Regular Claim Rejection by Insurance Companies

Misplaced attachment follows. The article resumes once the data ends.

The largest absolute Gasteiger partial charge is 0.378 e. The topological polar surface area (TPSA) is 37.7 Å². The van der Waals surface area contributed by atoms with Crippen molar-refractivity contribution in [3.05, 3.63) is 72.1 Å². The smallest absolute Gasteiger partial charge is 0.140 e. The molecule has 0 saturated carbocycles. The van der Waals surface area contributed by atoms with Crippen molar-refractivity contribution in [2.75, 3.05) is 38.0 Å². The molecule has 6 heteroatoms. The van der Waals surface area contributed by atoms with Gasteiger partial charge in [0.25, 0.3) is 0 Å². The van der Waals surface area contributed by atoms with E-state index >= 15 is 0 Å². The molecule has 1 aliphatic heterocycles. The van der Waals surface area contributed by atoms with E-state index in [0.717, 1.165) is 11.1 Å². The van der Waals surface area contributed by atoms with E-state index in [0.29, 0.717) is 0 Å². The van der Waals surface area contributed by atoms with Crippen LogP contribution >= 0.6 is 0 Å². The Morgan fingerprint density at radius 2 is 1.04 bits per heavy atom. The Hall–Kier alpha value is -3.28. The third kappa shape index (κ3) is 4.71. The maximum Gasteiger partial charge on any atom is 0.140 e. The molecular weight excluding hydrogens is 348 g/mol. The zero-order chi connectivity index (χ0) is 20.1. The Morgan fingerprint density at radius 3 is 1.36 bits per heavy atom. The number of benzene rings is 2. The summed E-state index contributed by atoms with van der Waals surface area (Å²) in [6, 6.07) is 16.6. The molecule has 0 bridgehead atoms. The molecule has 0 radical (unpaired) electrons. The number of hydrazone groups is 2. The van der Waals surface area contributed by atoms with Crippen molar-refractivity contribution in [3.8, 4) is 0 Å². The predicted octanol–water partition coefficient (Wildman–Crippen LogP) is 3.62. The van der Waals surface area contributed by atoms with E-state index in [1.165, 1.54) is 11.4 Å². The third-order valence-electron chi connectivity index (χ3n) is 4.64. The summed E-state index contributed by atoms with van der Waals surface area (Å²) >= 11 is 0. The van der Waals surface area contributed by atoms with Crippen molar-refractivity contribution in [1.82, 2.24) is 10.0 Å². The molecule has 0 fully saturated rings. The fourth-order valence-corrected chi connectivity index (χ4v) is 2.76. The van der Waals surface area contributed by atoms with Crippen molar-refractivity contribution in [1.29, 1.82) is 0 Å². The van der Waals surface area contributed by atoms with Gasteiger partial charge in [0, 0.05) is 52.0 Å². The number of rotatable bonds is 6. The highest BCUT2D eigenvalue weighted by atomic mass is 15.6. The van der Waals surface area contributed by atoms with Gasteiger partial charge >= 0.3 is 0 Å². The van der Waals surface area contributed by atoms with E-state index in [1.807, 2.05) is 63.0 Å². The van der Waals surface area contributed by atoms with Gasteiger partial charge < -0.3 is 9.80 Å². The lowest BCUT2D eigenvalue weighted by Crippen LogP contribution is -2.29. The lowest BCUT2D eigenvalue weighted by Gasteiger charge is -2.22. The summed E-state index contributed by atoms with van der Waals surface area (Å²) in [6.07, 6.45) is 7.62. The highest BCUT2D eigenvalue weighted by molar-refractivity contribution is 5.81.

During the last two decades, it has been observed that almost each and every mediclaim has been turned down on one or the other pretext by the insurance companies except a few in which the claimant managed to get the claim by offering bribe to the dealing man. The claim is invariably rejected on the plea of pre-existing disease and for concealment of fact at the time of filling up the prescribed form. This has also been seen by the consumer forums that the questionnaires of the said form are framed in such a manner that there cannot be any straight answer. At times, such forms are filled up by the agents of the insurance company who aims at bringing more and more cases/clients and they assure the insured to relax for everything and thousands of people are made to believe that they are totally secured once they have opted for mediclaim policy. In this process, whatever information has been given by the insurer, at the time of settling the claim, it is said to be untrue by the insurance company and the claim is rejected for giving the wrong statement and concealment of fact.